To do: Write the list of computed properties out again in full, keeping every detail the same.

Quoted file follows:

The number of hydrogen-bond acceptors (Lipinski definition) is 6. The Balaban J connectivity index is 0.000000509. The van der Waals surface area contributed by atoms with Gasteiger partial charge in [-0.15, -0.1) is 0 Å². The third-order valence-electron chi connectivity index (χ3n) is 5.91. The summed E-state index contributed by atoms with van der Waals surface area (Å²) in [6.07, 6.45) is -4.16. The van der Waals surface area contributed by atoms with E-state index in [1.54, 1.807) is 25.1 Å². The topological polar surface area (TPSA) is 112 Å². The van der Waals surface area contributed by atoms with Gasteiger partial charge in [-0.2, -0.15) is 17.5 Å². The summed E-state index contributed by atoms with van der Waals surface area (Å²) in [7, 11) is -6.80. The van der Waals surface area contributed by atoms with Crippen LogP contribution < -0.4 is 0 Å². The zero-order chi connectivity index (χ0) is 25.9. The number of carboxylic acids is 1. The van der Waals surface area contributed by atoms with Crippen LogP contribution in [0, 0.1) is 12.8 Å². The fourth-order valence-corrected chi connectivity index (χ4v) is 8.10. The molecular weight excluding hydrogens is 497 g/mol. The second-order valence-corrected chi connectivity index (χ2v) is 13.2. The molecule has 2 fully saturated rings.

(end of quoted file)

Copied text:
The number of hydrogen-bond acceptors (Lipinski definition) is 6. The Balaban J connectivity index is 0.000000509. The van der Waals surface area contributed by atoms with Gasteiger partial charge in [-0.15, -0.1) is 0 Å². The third-order valence-electron chi connectivity index (χ3n) is 5.91. The summed E-state index contributed by atoms with van der Waals surface area (Å²) in [6.07, 6.45) is -4.16. The van der Waals surface area contributed by atoms with E-state index in [1.54, 1.807) is 25.1 Å². The topological polar surface area (TPSA) is 112 Å². The van der Waals surface area contributed by atoms with Gasteiger partial charge in [-0.2, -0.15) is 17.5 Å². The summed E-state index contributed by atoms with van der Waals surface area (Å²) in [7, 11) is -6.80. The van der Waals surface area contributed by atoms with Crippen LogP contribution < -0.4 is 0 Å². The zero-order chi connectivity index (χ0) is 25.9. The number of carboxylic acids is 1. The van der Waals surface area contributed by atoms with Crippen LogP contribution in [0, 0.1) is 12.8 Å². The fourth-order valence-corrected chi connectivity index (χ4v) is 8.10. The molecular weight excluding hydrogens is 497 g/mol. The second-order valence-corrected chi connectivity index (χ2v) is 13.2. The molecule has 2 fully saturated rings.